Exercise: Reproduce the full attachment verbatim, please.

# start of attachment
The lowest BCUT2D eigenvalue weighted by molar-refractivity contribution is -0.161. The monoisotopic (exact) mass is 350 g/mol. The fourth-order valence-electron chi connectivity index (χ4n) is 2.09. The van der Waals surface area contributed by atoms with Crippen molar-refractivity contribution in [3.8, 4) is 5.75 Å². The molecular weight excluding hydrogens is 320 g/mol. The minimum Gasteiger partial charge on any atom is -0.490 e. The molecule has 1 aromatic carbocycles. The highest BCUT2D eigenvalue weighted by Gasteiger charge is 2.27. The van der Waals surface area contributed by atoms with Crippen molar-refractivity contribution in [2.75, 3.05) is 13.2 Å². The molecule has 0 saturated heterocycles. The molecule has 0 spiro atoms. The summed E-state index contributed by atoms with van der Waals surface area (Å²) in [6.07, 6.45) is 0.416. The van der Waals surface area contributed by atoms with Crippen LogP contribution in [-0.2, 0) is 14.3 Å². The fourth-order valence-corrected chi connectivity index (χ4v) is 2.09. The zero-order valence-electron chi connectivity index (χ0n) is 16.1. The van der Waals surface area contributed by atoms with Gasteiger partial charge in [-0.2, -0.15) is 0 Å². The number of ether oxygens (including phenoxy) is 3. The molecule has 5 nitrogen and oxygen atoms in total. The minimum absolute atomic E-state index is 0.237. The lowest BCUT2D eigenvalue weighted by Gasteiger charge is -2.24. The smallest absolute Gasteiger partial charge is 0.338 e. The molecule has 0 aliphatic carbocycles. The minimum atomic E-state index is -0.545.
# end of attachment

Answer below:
The lowest BCUT2D eigenvalue weighted by molar-refractivity contribution is -0.161. The monoisotopic (exact) mass is 350 g/mol. The fourth-order valence-electron chi connectivity index (χ4n) is 2.09. The van der Waals surface area contributed by atoms with Crippen molar-refractivity contribution in [3.8, 4) is 5.75 Å². The molecular weight excluding hydrogens is 320 g/mol. The minimum Gasteiger partial charge on any atom is -0.490 e. The molecule has 1 aromatic carbocycles. The highest BCUT2D eigenvalue weighted by Gasteiger charge is 2.27. The van der Waals surface area contributed by atoms with Crippen molar-refractivity contribution in [2.75, 3.05) is 13.2 Å². The molecule has 0 saturated heterocycles. The molecule has 0 spiro atoms. The summed E-state index contributed by atoms with van der Waals surface area (Å²) in [6.07, 6.45) is 0.416. The van der Waals surface area contributed by atoms with Crippen LogP contribution in [-0.2, 0) is 14.3 Å². The fourth-order valence-corrected chi connectivity index (χ4v) is 2.09. The zero-order valence-electron chi connectivity index (χ0n) is 16.1. The van der Waals surface area contributed by atoms with Gasteiger partial charge in [-0.2, -0.15) is 0 Å². The number of ether oxygens (including phenoxy) is 3. The molecule has 5 nitrogen and oxygen atoms in total. The minimum absolute atomic E-state index is 0.237. The lowest BCUT2D eigenvalue weighted by Gasteiger charge is -2.24. The smallest absolute Gasteiger partial charge is 0.338 e. The molecule has 0 aliphatic carbocycles. The minimum atomic E-state index is -0.545.